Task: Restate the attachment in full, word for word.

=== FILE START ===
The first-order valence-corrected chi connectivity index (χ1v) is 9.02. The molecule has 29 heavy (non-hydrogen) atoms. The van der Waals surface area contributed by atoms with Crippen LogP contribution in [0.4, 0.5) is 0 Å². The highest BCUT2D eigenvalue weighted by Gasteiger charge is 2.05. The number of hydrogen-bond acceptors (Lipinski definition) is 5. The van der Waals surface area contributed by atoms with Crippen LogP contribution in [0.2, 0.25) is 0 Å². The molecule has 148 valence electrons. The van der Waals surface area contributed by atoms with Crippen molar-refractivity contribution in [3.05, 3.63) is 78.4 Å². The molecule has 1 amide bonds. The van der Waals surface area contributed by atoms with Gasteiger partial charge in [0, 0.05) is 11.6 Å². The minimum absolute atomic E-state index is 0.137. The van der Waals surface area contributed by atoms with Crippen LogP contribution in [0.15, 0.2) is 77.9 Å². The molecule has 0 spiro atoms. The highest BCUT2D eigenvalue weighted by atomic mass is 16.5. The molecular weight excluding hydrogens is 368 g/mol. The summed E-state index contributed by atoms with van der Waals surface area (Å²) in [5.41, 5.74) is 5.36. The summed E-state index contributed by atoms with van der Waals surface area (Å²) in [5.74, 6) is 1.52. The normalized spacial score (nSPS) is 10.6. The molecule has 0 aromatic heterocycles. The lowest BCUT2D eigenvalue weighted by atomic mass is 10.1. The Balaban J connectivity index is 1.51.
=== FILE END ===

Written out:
The first-order valence-corrected chi connectivity index (χ1v) is 9.02. The molecule has 29 heavy (non-hydrogen) atoms. The van der Waals surface area contributed by atoms with Crippen LogP contribution in [0.4, 0.5) is 0 Å². The highest BCUT2D eigenvalue weighted by Gasteiger charge is 2.05. The number of hydrogen-bond acceptors (Lipinski definition) is 5. The van der Waals surface area contributed by atoms with Crippen LogP contribution in [0.2, 0.25) is 0 Å². The molecule has 148 valence electrons. The van der Waals surface area contributed by atoms with Crippen molar-refractivity contribution in [3.05, 3.63) is 78.4 Å². The molecule has 1 amide bonds. The van der Waals surface area contributed by atoms with Gasteiger partial charge in [0, 0.05) is 11.6 Å². The minimum absolute atomic E-state index is 0.137. The van der Waals surface area contributed by atoms with Crippen LogP contribution in [0.15, 0.2) is 77.9 Å². The molecule has 0 spiro atoms. The highest BCUT2D eigenvalue weighted by atomic mass is 16.5. The molecular weight excluding hydrogens is 368 g/mol. The summed E-state index contributed by atoms with van der Waals surface area (Å²) in [5.41, 5.74) is 5.36. The summed E-state index contributed by atoms with van der Waals surface area (Å²) in [5.74, 6) is 1.52. The normalized spacial score (nSPS) is 10.6. The molecule has 0 aromatic heterocycles. The lowest BCUT2D eigenvalue weighted by atomic mass is 10.1. The Balaban J connectivity index is 1.51.